Site C Dam Would Harm Species in Peace Region
January 15, 2014
Fort St. John, B.C. - The Site C dam would negatively affect six mammal species that already are experiencing significant habitat impacts from industrial development and the W.A.C. Bennett dam, says wildlife biologist Dr. Clayton Apps.
In an 85-page report, to be presented today to the Joint Review Panel examining Site C, Dr. Apps says the cumulative effects of development in the Peace region, including the proposed Site C dam, are so significant that some wildlife populations may not be viable or recoverable in the future. (Click for full report or the summary.)
Dr. Apps evaluated the impacts of past, present, and projected future human influence, including the Site C dam and its 83-kilometre long reservoir, on caribou, grizzly bear, gray wolf, lynx, wolverine, and fisher.
“In the near future, the regional landscape is likely to be reduced to about one-half of its potential to
support certain wide-ranging species, like wolverine" says Dr. Apps, who will give evidence today to the Joint Review Panel in Fort St. John.
“Site C will exacerbate this loss and will further erode our ability to conserve and recover some species. This in turn would fracture wildlife populations that are otherwise mostly continuous along the Rockies.”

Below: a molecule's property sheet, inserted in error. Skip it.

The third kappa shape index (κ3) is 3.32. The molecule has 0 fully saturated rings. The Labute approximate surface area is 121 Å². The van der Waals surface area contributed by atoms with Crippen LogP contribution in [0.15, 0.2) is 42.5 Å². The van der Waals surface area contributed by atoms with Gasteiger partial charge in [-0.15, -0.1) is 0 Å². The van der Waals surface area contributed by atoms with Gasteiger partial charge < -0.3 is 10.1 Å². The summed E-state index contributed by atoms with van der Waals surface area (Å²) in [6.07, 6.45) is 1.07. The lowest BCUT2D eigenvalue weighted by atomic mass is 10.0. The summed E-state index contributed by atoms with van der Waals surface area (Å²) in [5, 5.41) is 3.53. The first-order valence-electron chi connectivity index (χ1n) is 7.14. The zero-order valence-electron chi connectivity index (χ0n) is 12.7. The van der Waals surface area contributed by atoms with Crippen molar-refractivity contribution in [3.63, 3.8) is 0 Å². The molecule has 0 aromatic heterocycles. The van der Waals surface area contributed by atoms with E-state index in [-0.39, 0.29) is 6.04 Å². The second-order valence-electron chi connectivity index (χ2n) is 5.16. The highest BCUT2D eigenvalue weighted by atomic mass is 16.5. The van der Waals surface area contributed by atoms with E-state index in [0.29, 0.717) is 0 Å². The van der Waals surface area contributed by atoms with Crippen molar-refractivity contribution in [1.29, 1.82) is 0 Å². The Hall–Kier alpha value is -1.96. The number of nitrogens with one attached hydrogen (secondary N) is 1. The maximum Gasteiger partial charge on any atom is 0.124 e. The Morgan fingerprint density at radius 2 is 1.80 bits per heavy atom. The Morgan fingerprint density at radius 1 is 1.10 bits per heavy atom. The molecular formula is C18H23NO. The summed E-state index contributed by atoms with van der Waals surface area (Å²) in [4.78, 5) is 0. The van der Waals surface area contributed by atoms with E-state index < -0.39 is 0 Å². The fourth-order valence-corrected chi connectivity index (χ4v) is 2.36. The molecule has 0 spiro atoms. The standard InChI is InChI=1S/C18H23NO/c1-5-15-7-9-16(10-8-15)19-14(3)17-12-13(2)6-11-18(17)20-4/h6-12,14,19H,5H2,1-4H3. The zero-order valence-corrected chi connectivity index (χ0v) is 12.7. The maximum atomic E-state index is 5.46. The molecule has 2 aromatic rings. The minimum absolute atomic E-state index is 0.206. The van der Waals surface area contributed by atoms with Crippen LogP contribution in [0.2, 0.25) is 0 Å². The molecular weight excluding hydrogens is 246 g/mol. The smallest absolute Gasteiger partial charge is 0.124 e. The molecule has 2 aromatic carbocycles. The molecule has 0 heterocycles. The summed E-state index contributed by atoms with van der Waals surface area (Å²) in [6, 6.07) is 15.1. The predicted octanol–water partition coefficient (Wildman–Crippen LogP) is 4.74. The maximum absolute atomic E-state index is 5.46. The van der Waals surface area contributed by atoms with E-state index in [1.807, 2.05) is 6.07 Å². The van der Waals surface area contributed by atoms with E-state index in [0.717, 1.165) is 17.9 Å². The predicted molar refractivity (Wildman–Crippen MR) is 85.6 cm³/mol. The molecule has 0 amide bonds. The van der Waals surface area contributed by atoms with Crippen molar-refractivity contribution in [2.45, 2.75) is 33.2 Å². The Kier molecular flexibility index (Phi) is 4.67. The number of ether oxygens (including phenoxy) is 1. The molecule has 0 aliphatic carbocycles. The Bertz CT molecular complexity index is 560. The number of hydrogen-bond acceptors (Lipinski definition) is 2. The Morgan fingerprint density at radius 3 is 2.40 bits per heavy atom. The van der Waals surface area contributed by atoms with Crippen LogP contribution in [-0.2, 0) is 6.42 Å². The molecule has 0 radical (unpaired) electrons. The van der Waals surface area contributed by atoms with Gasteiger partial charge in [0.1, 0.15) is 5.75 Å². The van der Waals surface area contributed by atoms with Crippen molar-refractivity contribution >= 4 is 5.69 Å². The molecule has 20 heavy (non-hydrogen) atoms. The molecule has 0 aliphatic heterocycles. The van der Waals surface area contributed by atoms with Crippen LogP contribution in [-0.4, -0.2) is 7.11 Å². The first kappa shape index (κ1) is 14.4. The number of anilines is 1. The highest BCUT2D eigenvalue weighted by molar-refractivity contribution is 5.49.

Dr. Apps wrote the report on behalf of the Yellowstone to Yukon Conservation Initiative (Y2Y), a nonprofit organization that seeks to preserve one of the world’s largest remaining intact mountain ecosystems.
More than one-third of the Yellowstone to Yukon region is in B.C., and it includes the headwaters of major B.C. rivers, such as the Fraser and Columbia, in addition to the Peace.
“We’re very concerned about these results,” says Wendy Francis, Program Director for Y2Y. “The ability of grizzly bears, caribou and other sensitive large mammals to live in the Peace region is already severely constrained by industrial development. Site C will make the problem worse, and we feel some species eventually could be extirpated.”
The Peace River region is located at the narrowest point of the Yellowstone to Yukon wildlife corridor. Y2Y has opposed the $8 billion Site C dam since it was announced in 2010 and has participated in all stages of the environmental assessment process.